As the contradictions develop between the centre (the most powerful countries in Europe) and the periphery so are accentuated, inside each country, the contradictions, inequalities, employment and social problems, attacks on democracy and conflicts. Thus, in the most powerful countries of the Euro zone, the pressure exercised by the employers and the government have been particularly strong and effective, which corresponds with the objectives of increasing competitiveness. It is inside each country of the EU that the hunt for increased competitiveness produces devastating economic social and political effects that are being accentuated, today, by the crisis.
The whole debate around “new governance” is at its height. However, Sarkozy and Merkel only consider it as an increased source of power for the most powerful, without altering the orientations whose failure, nevertheless, can no longer be concealed. No re-orientations are envisaged by the principal European powers. The timid European attempts, aimed at supervising and regulating the financial system, are inadequate and only very partially answer to the issues at stake. The proposal for a new Pan-European tax on financial transactions is indeed useful, but should be linked with a multi-dimensional offensive to face up to the markets in the sphere of circulation and production.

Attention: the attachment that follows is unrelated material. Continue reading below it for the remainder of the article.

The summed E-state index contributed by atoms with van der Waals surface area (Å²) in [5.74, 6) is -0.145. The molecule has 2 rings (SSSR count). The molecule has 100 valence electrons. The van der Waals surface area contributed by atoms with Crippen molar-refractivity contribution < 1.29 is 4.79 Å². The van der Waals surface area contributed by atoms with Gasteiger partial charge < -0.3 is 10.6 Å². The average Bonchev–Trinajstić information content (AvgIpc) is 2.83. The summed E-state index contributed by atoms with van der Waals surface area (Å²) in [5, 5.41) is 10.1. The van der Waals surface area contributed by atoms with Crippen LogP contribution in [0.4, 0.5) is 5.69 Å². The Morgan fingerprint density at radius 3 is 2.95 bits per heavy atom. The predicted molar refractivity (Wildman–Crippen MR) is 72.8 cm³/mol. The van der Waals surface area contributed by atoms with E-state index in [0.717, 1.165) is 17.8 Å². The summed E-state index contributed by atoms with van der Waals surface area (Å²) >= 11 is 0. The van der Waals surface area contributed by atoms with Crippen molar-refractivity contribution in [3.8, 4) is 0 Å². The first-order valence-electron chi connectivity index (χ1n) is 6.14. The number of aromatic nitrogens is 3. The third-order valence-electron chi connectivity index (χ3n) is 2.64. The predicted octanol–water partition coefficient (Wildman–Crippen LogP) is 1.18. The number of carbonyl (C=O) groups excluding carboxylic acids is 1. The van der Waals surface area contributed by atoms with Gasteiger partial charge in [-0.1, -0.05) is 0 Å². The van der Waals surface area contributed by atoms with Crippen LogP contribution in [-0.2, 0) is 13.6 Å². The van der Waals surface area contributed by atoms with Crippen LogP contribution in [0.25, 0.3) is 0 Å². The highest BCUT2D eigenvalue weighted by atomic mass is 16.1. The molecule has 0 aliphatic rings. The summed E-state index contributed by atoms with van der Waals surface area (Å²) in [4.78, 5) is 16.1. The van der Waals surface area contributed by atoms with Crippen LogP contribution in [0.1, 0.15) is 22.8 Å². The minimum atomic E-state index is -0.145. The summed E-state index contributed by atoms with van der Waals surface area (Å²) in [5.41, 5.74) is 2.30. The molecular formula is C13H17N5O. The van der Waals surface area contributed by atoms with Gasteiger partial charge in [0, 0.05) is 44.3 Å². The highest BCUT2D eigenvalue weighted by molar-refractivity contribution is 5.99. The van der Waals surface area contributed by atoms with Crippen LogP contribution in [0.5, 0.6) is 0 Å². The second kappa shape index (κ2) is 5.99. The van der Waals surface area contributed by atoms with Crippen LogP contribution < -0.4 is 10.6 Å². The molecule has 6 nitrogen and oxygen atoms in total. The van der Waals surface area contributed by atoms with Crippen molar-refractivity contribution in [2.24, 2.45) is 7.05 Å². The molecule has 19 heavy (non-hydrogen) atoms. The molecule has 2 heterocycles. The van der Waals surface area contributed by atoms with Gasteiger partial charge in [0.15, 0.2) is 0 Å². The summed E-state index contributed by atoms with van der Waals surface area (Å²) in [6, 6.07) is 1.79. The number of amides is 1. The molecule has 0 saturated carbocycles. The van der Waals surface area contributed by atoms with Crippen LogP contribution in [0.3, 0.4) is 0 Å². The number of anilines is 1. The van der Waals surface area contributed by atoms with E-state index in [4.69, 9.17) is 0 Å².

From a Left point of view, the issue is that the demands expressed by the people should be conveyed by alternative objectives and methods, by a new political co-ordination at the scale of the E.U. Without converging systems of taxation, common industrial and research policies, complementary budgetary choices, public services working in cooperation, wage and social protection levels that are harmonised upwards, monetary union can only lead to rule by market law and social regression. The Left can only say “yes” to stronger cooperation when it is a matter of building alternative objectives.
In Europe today, Greece is just one of the countries that constitute the visible part of the iceberg. It is one of the countries stifled by high price of the Euro and for which the ECB’s policy is harmful.